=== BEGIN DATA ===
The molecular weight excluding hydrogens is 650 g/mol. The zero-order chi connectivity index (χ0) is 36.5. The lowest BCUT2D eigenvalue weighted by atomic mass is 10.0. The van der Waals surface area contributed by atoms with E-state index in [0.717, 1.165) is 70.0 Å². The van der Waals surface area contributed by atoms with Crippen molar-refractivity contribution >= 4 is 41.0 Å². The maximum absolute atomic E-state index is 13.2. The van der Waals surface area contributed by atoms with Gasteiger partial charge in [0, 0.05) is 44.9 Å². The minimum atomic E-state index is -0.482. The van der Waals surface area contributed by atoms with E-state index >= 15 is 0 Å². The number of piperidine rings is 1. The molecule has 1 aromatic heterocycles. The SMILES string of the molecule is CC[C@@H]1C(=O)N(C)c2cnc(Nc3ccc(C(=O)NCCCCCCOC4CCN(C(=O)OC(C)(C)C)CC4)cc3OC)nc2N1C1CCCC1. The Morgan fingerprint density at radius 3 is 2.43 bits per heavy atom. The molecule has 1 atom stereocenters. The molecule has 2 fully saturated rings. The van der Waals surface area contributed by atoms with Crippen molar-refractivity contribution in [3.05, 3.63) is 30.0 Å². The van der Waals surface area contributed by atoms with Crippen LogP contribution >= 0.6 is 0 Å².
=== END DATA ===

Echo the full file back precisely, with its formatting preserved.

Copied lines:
The molecular weight excluding hydrogens is 650 g/mol. The zero-order chi connectivity index (χ0) is 36.5. The lowest BCUT2D eigenvalue weighted by atomic mass is 10.0. The van der Waals surface area contributed by atoms with E-state index in [0.717, 1.165) is 70.0 Å². The van der Waals surface area contributed by atoms with Crippen molar-refractivity contribution >= 4 is 41.0 Å². The maximum absolute atomic E-state index is 13.2. The van der Waals surface area contributed by atoms with Gasteiger partial charge in [0, 0.05) is 44.9 Å². The minimum atomic E-state index is -0.482. The van der Waals surface area contributed by atoms with E-state index >= 15 is 0 Å². The number of piperidine rings is 1. The molecule has 1 aromatic heterocycles. The SMILES string of the molecule is CC[C@@H]1C(=O)N(C)c2cnc(Nc3ccc(C(=O)NCCCCCCOC4CCN(C(=O)OC(C)(C)C)CC4)cc3OC)nc2N1C1CCCC1. The Morgan fingerprint density at radius 3 is 2.43 bits per heavy atom. The molecule has 1 atom stereocenters. The molecule has 2 fully saturated rings. The van der Waals surface area contributed by atoms with Crippen molar-refractivity contribution in [3.05, 3.63) is 30.0 Å². The van der Waals surface area contributed by atoms with Crippen LogP contribution >= 0.6 is 0 Å².